How not investing in an ALM and QM system derailed my cancer detection startup
Creating a startup is difficult. Not having an ALM or an eQMS in place can make the process even more challenging. I learned this firsthand three years ago as I set out on an adventure to develop a web application for lung cancer detection powered by artificial intelligence. On top of the amazing personal journey, it has taught me some invaluable lessons about the importance of quality control.
We kicked off with immense excitement, diving in headfirst to the development process and focused on having a product ready as soon as possible. Armed with a small team of five developers, we were eager to see the potential impact our artificial intelligence could have on the radiology industry.
Although we worked in Agile and followed the Scrum methodology, we did not have a formal quality control plan in place. Git, Jira, Excel, that was it. We naively believed that all we needed was accurate artificial intelligence combined with a lot of cybersecurity work.
Quality Management is a safer choice
At that time, we believed “quality management” centered on making the right technical choices, for example, going for a noSQL database instead of mySQL because it is stronger and safer. But we quickly learned otherwise when we were pitching to get a certain label from a hospital in France and were questioned extensively about our quality control and lifecycle management.
At that moment we found ourselves frantically jumping from one Excel sheet to another, trying to show the traceability of our product design throughout the different development stages. Hours of preparation went up in smoke in a matter of minutes.
The truth is, they were right. We were developing a medical device. We needed to adhere to strict regulations and standards to ensure patient safety. Without a formal quality management system, it was overwhelmingly complex to keep track of product changes and ensure that all was properly documented.
Agility breaks down the development process into manageable tasks and sets clear deadlines for each stage of the project. It allowed us to track our progress, identify potential issues, and ensure that everyone was working towards the same goals.
However, an ALM maintains autonomous control of an evolving design and generates documentation. By limiting the accumulation of tasks to be done, we would have worked faster and designed a superior product. Isn't that the definition of efficiency?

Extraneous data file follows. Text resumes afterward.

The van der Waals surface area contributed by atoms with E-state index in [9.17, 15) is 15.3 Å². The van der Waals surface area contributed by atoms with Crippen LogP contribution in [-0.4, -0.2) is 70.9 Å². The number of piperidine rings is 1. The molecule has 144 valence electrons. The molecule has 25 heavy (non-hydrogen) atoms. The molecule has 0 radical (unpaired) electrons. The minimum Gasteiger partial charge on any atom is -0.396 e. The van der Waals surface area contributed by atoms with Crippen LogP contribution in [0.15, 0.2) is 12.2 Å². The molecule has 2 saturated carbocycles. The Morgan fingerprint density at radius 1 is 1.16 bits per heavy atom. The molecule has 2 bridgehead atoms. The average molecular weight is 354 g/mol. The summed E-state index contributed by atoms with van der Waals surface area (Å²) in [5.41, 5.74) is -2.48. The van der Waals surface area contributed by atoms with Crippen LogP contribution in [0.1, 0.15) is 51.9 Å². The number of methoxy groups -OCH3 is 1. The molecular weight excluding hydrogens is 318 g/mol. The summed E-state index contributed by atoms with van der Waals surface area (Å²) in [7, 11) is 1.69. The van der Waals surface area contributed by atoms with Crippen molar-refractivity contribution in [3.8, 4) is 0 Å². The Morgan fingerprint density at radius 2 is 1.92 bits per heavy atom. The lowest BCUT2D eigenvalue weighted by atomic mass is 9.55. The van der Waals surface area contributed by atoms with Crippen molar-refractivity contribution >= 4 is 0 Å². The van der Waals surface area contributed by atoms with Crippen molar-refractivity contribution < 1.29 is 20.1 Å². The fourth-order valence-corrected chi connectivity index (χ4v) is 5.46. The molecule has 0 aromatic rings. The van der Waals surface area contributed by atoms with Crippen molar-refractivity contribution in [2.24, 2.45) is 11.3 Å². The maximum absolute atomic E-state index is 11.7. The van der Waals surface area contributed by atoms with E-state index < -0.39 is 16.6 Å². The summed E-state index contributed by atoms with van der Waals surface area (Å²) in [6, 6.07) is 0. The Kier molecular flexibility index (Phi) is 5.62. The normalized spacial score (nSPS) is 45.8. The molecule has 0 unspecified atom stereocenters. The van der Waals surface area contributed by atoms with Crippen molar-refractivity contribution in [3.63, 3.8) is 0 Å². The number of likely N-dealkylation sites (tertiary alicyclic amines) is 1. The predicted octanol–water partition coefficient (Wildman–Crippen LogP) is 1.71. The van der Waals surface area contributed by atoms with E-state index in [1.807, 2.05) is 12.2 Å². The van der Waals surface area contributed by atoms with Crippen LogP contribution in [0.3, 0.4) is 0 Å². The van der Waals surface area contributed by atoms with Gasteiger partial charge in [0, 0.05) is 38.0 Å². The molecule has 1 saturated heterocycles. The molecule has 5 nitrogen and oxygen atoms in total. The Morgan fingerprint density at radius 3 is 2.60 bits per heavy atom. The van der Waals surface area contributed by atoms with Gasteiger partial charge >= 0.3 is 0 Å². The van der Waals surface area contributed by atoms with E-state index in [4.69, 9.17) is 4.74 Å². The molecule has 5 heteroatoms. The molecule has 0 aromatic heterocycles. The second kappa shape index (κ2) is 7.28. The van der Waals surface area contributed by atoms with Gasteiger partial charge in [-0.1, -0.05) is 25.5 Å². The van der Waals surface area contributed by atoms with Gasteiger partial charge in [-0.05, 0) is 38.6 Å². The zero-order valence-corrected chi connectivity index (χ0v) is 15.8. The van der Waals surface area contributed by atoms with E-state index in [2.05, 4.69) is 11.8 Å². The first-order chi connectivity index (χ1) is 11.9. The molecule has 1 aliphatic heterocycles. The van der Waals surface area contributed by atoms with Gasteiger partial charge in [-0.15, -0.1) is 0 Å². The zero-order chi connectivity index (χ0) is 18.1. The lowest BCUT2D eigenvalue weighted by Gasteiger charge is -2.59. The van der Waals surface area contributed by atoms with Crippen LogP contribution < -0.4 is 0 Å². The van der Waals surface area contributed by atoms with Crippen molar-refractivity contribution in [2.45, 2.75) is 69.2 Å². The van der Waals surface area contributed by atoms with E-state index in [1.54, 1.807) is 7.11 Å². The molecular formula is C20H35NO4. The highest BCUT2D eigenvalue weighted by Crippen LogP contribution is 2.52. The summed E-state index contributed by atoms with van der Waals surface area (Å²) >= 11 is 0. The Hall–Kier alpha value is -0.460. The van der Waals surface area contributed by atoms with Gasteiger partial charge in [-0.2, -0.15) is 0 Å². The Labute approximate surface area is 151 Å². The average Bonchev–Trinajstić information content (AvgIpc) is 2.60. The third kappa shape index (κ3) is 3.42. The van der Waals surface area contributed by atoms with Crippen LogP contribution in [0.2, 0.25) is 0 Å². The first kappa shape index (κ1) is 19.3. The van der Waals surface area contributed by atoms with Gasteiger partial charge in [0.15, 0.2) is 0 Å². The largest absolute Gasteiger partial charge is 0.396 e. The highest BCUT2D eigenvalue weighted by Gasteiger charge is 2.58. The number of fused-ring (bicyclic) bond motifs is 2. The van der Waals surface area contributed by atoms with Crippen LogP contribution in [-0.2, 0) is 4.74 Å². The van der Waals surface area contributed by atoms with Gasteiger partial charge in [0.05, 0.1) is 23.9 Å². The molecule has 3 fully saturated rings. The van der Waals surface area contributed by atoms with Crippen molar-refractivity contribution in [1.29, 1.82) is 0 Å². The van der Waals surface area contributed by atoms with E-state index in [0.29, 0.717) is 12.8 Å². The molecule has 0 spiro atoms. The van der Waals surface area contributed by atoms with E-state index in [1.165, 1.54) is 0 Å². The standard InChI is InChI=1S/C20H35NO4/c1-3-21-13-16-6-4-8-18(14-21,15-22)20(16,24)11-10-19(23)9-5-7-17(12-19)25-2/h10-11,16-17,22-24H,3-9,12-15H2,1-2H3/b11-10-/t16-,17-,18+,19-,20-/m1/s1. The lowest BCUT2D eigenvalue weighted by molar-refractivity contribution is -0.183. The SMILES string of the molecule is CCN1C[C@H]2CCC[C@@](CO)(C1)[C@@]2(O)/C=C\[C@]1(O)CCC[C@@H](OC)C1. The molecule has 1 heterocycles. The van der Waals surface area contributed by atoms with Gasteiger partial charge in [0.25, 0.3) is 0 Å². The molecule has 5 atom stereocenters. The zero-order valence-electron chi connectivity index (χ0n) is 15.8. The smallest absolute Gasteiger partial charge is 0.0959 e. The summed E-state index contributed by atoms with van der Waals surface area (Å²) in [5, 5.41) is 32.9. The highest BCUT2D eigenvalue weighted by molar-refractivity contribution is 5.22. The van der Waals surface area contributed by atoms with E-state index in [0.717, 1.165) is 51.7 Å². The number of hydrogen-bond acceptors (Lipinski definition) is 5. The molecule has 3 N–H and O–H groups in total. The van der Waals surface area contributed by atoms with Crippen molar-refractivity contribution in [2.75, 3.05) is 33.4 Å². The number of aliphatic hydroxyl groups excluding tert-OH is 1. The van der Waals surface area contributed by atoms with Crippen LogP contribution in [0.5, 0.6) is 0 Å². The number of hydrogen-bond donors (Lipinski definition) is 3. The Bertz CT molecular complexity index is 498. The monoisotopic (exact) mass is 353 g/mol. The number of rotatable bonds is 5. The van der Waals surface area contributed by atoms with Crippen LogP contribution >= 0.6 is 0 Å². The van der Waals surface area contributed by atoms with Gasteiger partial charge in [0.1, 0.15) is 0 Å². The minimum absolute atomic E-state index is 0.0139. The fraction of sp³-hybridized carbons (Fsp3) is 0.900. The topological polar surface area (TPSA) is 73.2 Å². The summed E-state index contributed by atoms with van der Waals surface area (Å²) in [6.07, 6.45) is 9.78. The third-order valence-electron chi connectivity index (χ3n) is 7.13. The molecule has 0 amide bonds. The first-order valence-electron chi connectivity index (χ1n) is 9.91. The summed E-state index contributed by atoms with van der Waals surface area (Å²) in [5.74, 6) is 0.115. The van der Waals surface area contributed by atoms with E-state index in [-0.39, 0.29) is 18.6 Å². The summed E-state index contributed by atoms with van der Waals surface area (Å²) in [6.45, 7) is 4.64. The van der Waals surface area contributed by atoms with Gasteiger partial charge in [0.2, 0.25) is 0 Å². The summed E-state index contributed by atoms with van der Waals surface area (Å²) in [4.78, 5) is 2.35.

An eQMS makes a significant difference
An eQMS makes a big difference in the quality of the product by documenting every single modification and tracking each through the development process. This helps to identify potential risks early on and ensures that all changes are thoroughly tested and validated before being implemented.
This initial experience without an ALM or an eQMS taught me the importance of including the quality and regulation requirements in the medical device development process at the earliest stage.
While it is very tempting to jump in and start developing your product as quickly as possible, investing in these systems can ultimately save you time and ensure the quality of your product.
As a result of not implementing either one, we were never able to get to market. While my startup is nothing more than a beautiful memory, there were valuable lessons learned and I now understand why “science without conscience is the soul's perdition”.
My Bio: After completing my physics studies at university Paris VII, I pursued my passion for data science and earned a degree in engineering from Efrei Paris. With a strong foundation in both physics and data science, I leveraged my skills to create AI-Gnosis, my lung cancer detection web app using artificial intelligence.
Being an entrepreneur is the most beautiful thing I experienced. As an entrepreneur CEO, I wore many hats and quickly gained valuable experience in startup operations, product development, marketing, and sales. With that experience, I was able to smoothly transition to my current Sales Executive role at Matrix Requirements, where I am responsible for managing sales activities in Southern Europe.